In the last decade, gluten-free diets have surged in North America as information, whether warranted or false, slithered through the media. For many, gluten is still a mystery. Allow us to shed some light on the topic:
Gluten is a protein found in wheat and other grains such as rye and barely according to the Celiac Disease Foundation. It is commonly found in different products such as processed and packaged foods as well due to its binding properties, also known as the “glue” which holds foods together.
Initially gluten-diets were followed only by patients with celiac disease; an autoimmune disorder in which gluten damages the absorptive layer of the small intestine. This leads to the inability for the small intestine to absorb nutrients such as proteins, carbohydrates, fats, vitamins, and minerals which may cause malnourishments and illness. Unfortunately, there is no cure to for celiac disease yet. Patients with this disorder have to opt for a gluten-free diet in order to avoid the complications associated with gluten consumption.
Non-Celiac Gluten Sensitivity
Many Canadians that do not have celiac disease have chosen to follow a gluten-free diet, believing that they may have a disorder named non-celiac gluten sensitivity. This is merely a self-diagnosis and the small intestine of the patients would not be damaged by consumption of gluten. Yet they have reported symptoms that are similar to those described by celiac disease patients such as un-easy feeling, bloating, and abdominal pain.
Many that self-diagnose themselves with a gluten sensitivity adopt a diet accordingly. The only problem here is that these patients may truly have celiac disease. But due to a shift to a gluten free diet, their small intestine damages get resolved and then it would be very hard to diagnose if they truly have celiac disease. As a result these patients might not get proper nutrition counselling and follow-ups by their physicians, further leading to other complications associated with the disorder that these patients may not know about. So what’s the take home message? Before initiating a gluten-free diet consult your physician to get the proper assessments to diagnose if you have celiac disease.
Sensitivity to other Components
Various studies exploring the high incidence of gluten sensitivity recently took place. Some results suggested that individuals may not tolerate other components of wheat, barley and rye rather than the gluten itself in these products. These grains have carbohydrates and proteins which may not be easily digested by some causing bloating, and abdominal pain. In addition, symptoms of “gluten intolerance” may be due to the increasing amount of pesticides on crops, the introduction of GMO’s in the last 15 years or even the imbalance of our gut micro-flora due to the increasing amount of antibacterial products that we use. So it may be the intolerance to these components rather than the gluten in these foods.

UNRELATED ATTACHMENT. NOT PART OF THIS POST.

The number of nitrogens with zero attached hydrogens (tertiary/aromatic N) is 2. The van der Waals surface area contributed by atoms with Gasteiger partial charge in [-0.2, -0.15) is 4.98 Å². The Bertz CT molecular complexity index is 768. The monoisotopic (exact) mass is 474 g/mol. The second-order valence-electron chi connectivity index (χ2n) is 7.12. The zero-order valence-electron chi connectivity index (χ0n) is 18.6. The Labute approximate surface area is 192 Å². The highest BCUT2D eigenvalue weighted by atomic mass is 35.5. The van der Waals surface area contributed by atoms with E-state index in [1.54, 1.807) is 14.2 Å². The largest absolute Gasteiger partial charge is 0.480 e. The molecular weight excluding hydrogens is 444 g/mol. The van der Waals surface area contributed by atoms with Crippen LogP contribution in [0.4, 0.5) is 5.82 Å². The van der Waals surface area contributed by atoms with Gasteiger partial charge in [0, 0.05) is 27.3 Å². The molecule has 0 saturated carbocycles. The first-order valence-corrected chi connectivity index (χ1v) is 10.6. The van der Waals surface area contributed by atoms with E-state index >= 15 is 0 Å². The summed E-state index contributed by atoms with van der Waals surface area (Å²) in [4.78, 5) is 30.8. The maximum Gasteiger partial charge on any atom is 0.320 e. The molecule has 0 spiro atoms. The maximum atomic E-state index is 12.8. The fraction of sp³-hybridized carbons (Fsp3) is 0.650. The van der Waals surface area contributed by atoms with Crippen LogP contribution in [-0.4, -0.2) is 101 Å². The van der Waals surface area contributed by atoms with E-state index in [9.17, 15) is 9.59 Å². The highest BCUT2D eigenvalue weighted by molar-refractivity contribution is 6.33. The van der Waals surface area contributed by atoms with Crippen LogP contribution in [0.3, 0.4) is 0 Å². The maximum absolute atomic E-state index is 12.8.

Should I follow a Gluten-Free Diet?
If you feel you may have a sensitivity to gluten, it would be a good idea to initially visit your physician and ask to be properly assessed for celiac disease while you are still following a gluten-containing diet to determine if you indeed have the disease. Currently, more research is needed around non-celiac gluten sensitivity and we can’t take a stand point on whether we should follow an adapted diet if we don’t have celiac disease. Furthermore, if you do have it or want to follow a gluten-free diet, the best bet is to be directed towards a registered dietitian that is specialized in gluten free diets. Since following a gluten-free diet is complicated, having the proper education from an expert will allow you to get all the nutrients required following this diet for a healthy body.
Remember, gluten-free does not mean grain-free. Grains have an important role in the diet!
About the Author
Rima strives to help people find their way to healthy lifestyles through healthy eating and exercise. Her interest in nutrition developed as a teenager which made her pursue a degree in nutrition and foods at the University of Alberta. Rima's fascination in learning about health didn't stop with the nutrition degree, she has been working on a diploma in personal training at NAIT. Rima aims to educate the public about the positive impacts in life that healthy eating and physical activity can generate.